Likely, as with a lot of Rs, Roberts finds Trump too . . . (name any of many Trump qualities) and that was the basis of his own unusual comment. I say that because Justices usually remain silent when publicly accused of partisanship. They mostly remained so when Obama called them out in front of their faces in a State of the Union address, although I seem to recall Alito muttered something under his breath (Obama was correct in his analysis with respect to a legal point, in my view, whether it was the right time and place).

In any event, Roberts is just wrong. Judges may not always be extra loyal to that president, but they reflect the biases of the president who nominated them. Naturally, by the way.  Of course, every nominated judge, during their hearing, has to say they will follow the law wherever it leads, and not their own feelings, which would be great if that were possible. I’ve written here before that Sonia Sotomayor got it right in her Wise Latina speech, which she herself had to throw under the bus when nominated, in order to get confirmed. Her points, in her discredited speech, was that the only way to try to avoid bias is to admit it first to yourself, and that it is true that different life experiences lead to different perspectives.

I still think Roberts is a very smart man. And I don’t think he’s delusional. But, either like everyone who can recognize faults in others, does so much easier than he can see it within himself, or he is being deceptive and claiming something he knows doesn’t exist, because he, not surprisingly, he is a court legacy guy.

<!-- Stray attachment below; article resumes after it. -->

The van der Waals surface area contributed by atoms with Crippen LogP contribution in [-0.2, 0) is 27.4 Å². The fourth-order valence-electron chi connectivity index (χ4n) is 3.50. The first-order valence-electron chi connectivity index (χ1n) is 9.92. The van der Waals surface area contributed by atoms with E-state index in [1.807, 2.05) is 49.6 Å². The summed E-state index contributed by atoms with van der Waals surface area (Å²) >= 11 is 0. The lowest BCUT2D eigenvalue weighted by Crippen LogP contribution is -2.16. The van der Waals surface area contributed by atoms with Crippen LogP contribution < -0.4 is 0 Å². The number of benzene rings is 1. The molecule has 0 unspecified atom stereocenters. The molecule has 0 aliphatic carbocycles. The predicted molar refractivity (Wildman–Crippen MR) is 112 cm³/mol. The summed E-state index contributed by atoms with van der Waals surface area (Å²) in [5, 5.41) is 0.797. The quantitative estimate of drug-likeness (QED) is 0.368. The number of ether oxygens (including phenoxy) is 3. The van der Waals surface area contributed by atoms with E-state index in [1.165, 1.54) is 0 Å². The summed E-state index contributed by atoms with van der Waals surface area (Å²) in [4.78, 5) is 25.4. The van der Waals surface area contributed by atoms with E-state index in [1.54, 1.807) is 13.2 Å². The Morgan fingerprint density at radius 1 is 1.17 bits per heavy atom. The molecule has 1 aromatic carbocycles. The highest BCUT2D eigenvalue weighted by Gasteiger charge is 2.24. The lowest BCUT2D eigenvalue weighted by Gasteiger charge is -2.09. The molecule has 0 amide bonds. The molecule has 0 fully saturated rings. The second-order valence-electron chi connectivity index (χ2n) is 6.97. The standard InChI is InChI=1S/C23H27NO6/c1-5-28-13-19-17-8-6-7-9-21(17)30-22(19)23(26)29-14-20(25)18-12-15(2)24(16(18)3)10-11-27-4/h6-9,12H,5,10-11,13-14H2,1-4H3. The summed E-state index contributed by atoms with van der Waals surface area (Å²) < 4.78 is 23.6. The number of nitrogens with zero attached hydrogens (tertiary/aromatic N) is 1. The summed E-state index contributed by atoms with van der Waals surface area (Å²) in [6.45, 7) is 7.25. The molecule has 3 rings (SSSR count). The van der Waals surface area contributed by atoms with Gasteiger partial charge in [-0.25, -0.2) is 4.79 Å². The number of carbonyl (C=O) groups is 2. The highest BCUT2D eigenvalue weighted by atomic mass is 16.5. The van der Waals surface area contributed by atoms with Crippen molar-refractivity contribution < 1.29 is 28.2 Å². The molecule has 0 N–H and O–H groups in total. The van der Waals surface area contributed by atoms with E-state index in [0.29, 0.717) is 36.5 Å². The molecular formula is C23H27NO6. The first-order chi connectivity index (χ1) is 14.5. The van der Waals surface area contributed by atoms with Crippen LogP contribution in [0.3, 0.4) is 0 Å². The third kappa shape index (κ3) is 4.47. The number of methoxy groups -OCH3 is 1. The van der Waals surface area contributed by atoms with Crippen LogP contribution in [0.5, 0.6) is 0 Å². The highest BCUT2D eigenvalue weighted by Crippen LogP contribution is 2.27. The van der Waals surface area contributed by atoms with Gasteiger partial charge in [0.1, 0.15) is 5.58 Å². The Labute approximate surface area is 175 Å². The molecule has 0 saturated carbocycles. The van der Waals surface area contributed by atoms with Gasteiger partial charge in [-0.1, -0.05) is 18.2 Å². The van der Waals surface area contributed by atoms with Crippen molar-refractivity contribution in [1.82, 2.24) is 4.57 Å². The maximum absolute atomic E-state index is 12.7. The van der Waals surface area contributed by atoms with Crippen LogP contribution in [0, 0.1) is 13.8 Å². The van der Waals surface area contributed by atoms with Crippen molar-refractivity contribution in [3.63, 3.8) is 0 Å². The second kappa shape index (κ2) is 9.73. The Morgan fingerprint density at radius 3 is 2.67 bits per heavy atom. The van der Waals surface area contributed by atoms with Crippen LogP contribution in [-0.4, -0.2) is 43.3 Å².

I could be wrong. Maybe it’s just wishful thinking on his part, but, yes, there are Trump judges, Obama judges, etc., or left wing and right wing judges, if you prefer, although everyone occasionally votes with the other side. You know who else knows it? Trump. And that’s why he gave a list of conservative judges before the election, to secure the right-wing support. If he wins again, and there’s an opening, he’s not going to appoint Lawrence Tribe, is he? He’s going to appoint someone who he thinks is a Trump judge.

I love dealing with companies

I can’t give you all of the content of the four phone calls I was on with a nationwide retailer, but I can summarize. We’ve all been on calls like this.

1st Call: [20 minutes on hold]
David: Hi, my name is David Eisenberg. I have an order in and you sent me an email today saying you can’t go any further on it until I call in. Do you want the order number?
Store: No, we can go by your phone number, that’s better.
D: Okay, here’s my phone number. XXX-XXX-XXXX.
S: Thank you. Hold on a minute please while I retrieve your information.
[Hold for 15 minutes]
S: Sorry that took so long. We don’t have anything under your phone number.